• Hiding Income with Fake Documents: Hiding taxable income by filing false Form 1099s or other fake documents is a scam that taxpayers should always avoid and guard against. The mere suggestion of falsifying documents to reduce tax bills or inflate tax refunds is a huge red flag when using a paid tax return preparer. Taxpayers are legally responsible for what is on their returns regardless of who prepares the returns. (IR-2015-18)
  • Abusive Tax Shelters: Taxpayers should avoid using abusive tax structures to avoid paying taxes. The IRS is committed to stopping complex tax avoidance schemes and the people who create and sell them. The vast majority of taxpayers pay their fair share, and everyone should be on the lookout for people peddling tax shelters that sound too good to be true. When in doubt, taxpayers should seek an independent opinion regarding complex products they are offered. (IR-2015-19)
  • Falsifying Income to Claim Credits: Taxpayers should avoid inventing income to erroneously claim tax credits. Taxpayers are sometimes talked into doing this by scam artists. Taxpayers are best served by filing the most-accurate return possible because they are legally responsible for what is on their return. (IR-2015-20)
  • Excessive Claims for Fuel Tax Credits: Taxpayers need to avoid improper claims for fuel tax credits. The fuel tax credit is generally limited to off-highway business use, including use in farming. Consequently, the credit is not available to most taxpayers. But yet, the IRS routinely finds unscrupulous preparers who have enticed sizable groups of taxpayers to erroneously claim the credit to inflate their refunds. (IR-2015-21)
  • Frivolous Tax Arguments: Taxpayers should avoid using frivolous tax arguments to avoid paying their taxes. Promoters of frivolous schemes encourage taxpayers to make unreasonable and outlandish claims to avoid paying the taxes they owe. These arguments are wrong and have been thrown out of court. While taxpayers have the right to contest their tax liabilities in court, no one has the right to disobey the law or disregard their responsibility to pay taxes. The penalty for filing a frivolous tax return is $5,000. (IR-2015-23)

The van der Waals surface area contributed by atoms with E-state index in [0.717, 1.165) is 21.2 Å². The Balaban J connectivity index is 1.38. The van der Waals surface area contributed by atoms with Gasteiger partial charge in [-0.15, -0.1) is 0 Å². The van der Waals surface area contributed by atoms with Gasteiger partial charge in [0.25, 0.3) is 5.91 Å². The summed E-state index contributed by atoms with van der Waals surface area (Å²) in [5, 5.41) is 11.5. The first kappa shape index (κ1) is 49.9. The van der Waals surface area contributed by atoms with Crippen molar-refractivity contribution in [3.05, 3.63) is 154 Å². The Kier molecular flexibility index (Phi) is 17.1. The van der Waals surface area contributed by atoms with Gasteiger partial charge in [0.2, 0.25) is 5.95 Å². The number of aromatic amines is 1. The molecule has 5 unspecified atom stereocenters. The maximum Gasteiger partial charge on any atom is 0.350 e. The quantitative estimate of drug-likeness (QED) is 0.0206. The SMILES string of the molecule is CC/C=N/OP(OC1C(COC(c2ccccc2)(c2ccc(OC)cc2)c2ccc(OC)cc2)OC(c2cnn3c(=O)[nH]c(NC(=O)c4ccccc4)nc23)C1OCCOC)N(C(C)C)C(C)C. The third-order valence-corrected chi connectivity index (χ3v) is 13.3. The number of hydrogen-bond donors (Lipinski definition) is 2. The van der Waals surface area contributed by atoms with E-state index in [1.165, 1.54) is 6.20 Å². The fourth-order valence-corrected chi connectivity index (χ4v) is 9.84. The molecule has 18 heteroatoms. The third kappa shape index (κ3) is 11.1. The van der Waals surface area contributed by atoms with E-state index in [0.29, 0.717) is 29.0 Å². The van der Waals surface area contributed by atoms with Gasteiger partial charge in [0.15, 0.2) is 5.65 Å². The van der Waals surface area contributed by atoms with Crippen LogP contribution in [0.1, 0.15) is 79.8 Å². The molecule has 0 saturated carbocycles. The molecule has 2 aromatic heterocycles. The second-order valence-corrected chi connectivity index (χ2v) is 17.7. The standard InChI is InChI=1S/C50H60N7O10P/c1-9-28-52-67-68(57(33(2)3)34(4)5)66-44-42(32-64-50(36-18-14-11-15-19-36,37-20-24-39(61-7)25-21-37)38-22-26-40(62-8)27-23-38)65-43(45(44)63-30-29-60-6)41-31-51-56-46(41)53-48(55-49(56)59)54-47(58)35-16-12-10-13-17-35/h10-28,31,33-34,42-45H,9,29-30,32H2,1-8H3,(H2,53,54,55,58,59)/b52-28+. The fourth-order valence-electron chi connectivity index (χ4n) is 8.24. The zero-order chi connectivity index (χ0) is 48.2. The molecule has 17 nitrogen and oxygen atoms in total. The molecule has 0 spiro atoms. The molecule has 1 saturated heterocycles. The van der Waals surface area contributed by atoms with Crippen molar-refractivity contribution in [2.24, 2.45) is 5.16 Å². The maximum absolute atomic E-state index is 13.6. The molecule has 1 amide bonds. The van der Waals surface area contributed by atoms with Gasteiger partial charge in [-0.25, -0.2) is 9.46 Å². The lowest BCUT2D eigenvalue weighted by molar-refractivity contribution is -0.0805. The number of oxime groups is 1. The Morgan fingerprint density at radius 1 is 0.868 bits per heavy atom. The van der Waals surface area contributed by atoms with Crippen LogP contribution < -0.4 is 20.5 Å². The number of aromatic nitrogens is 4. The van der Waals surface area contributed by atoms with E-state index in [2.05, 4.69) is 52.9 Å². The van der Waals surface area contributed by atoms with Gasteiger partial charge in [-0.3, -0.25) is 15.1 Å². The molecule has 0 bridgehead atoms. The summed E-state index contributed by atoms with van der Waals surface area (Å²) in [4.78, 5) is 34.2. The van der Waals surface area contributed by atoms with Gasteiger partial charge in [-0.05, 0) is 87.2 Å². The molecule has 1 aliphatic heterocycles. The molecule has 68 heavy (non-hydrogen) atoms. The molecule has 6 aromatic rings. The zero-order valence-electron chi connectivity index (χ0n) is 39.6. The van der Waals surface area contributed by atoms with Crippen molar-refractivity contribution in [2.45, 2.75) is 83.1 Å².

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Wednesday, December 17, 2014

List of Countries exchanging U.S. citizen data with the IRS - Alvin Brown & Associates


Rev. Proc. 2012-24, I.R.B. 2012-20, April 17, 2012.

The IRS has issued a list of the countries with which the United States has in effect an income tax or other convention or bilateral agreement relating to the exchange of information within the meaning of Code Sec. 6103(k)(4) pursuant to which the United States agrees to provide, as well as receive, information and under which the competent authority is the Secretary of the Treasury or his delegate. Reg. §§1.6049-4(b)(5) and 1.6049-8, as revised by T.D. 9584, require the reporting of certain deposit interest paid to nonresident alien individuals on or after January 1, 2013. The new guidance also identifies the countries with which the Treasury Department and the IRS have determined that it is appropriate to have an automatic exchange relationship with respect to the information collected under the regulations. Back references: ¶36,037.46 and ¶36,894.7253.
SECTION 1. PURPOSE
Sections 1.6049-4(b)(5) and 1.6049-8 of the Income Tax Regulations, as revised by TD 9584, require the reporting of certain deposit interest paid to nonresident alien individuals on or after January 1, 2013. The purpose of this revenue procedure is to list, in Section 3, the countries with which the United States has in effect an income tax or other convention or bilateral agreement relating to the exchange of information within the meaning of section 6103(k)(4) pursuant to which the United States agrees to provide, as well as receive, information and under which the competent authority is the Secretary of the Treasury or his delegate, as described in §1.6049-8(a). As discussed in the preamble to the regulations, even when such an agreement exists, the Internal Revenue Service (IRS) is not compelled to exchange information, including information collected pursuant to the regulations, if there is concern regarding the use of the information or other factors exist that would make exchange inappropriate. This revenue procedure also identifies in Section 4 the countries with which the Treasury Department and the IRS have determined that it is appropriate to have an automatic exchange relationship with respect to the information collected under the regulations. This revenue procedure will be updated as appropriate.
SECTION 2. BACKGROUND